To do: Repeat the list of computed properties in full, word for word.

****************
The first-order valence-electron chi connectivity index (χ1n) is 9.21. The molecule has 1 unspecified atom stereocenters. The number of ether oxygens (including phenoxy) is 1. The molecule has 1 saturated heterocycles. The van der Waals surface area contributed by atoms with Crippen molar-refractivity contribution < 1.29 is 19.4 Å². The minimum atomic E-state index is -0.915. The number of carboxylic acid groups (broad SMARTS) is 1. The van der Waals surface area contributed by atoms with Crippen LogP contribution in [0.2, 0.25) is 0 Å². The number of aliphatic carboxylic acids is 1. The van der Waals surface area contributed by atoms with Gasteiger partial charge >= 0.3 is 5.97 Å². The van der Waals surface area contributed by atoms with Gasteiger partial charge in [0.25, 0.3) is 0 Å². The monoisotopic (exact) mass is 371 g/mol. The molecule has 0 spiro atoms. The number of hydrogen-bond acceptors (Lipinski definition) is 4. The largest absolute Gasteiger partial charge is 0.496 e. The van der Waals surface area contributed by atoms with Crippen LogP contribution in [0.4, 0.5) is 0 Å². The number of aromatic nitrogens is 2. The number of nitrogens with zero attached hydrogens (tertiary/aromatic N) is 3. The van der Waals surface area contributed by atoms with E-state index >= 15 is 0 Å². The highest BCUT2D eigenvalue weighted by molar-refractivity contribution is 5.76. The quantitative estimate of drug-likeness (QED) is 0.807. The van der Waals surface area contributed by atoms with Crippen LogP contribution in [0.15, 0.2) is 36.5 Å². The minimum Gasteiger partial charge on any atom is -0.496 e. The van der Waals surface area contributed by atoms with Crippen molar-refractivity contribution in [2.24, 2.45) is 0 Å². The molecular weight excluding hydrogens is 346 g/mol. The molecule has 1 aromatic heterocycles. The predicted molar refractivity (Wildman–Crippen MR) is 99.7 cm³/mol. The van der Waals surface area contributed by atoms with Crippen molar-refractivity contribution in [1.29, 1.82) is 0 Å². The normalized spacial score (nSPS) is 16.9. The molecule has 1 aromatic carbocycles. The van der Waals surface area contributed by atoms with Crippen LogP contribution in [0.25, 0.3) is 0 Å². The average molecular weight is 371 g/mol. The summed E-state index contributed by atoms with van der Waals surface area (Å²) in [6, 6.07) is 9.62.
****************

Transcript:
The first-order valence-electron chi connectivity index (χ1n) is 9.21. The molecule has 1 unspecified atom stereocenters. The number of ether oxygens (including phenoxy) is 1. The molecule has 1 saturated heterocycles. The van der Waals surface area contributed by atoms with Crippen molar-refractivity contribution < 1.29 is 19.4 Å². The minimum atomic E-state index is -0.915. The number of carboxylic acid groups (broad SMARTS) is 1. The van der Waals surface area contributed by atoms with Crippen LogP contribution in [0.2, 0.25) is 0 Å². The number of aliphatic carboxylic acids is 1. The van der Waals surface area contributed by atoms with Gasteiger partial charge >= 0.3 is 5.97 Å². The van der Waals surface area contributed by atoms with Gasteiger partial charge in [0.25, 0.3) is 0 Å². The monoisotopic (exact) mass is 371 g/mol. The molecule has 0 spiro atoms. The number of hydrogen-bond acceptors (Lipinski definition) is 4. The largest absolute Gasteiger partial charge is 0.496 e. The van der Waals surface area contributed by atoms with Crippen LogP contribution in [0.4, 0.5) is 0 Å². The number of aromatic nitrogens is 2. The number of nitrogens with zero attached hydrogens (tertiary/aromatic N) is 3. The van der Waals surface area contributed by atoms with E-state index >= 15 is 0 Å². The highest BCUT2D eigenvalue weighted by molar-refractivity contribution is 5.76. The quantitative estimate of drug-likeness (QED) is 0.807. The van der Waals surface area contributed by atoms with Crippen LogP contribution in [0.15, 0.2) is 36.5 Å². The minimum Gasteiger partial charge on any atom is -0.496 e. The van der Waals surface area contributed by atoms with Crippen molar-refractivity contribution in [2.24, 2.45) is 0 Å². The molecular weight excluding hydrogens is 346 g/mol. The molecule has 1 aromatic heterocycles. The predicted molar refractivity (Wildman–Crippen MR) is 99.7 cm³/mol. The van der Waals surface area contributed by atoms with Crippen molar-refractivity contribution in [1.29, 1.82) is 0 Å². The normalized spacial score (nSPS) is 16.9. The molecule has 1 aromatic carbocycles. The van der Waals surface area contributed by atoms with Crippen LogP contribution in [0.25, 0.3) is 0 Å². The average molecular weight is 371 g/mol. The summed E-state index contributed by atoms with van der Waals surface area (Å²) in [6, 6.07) is 9.62.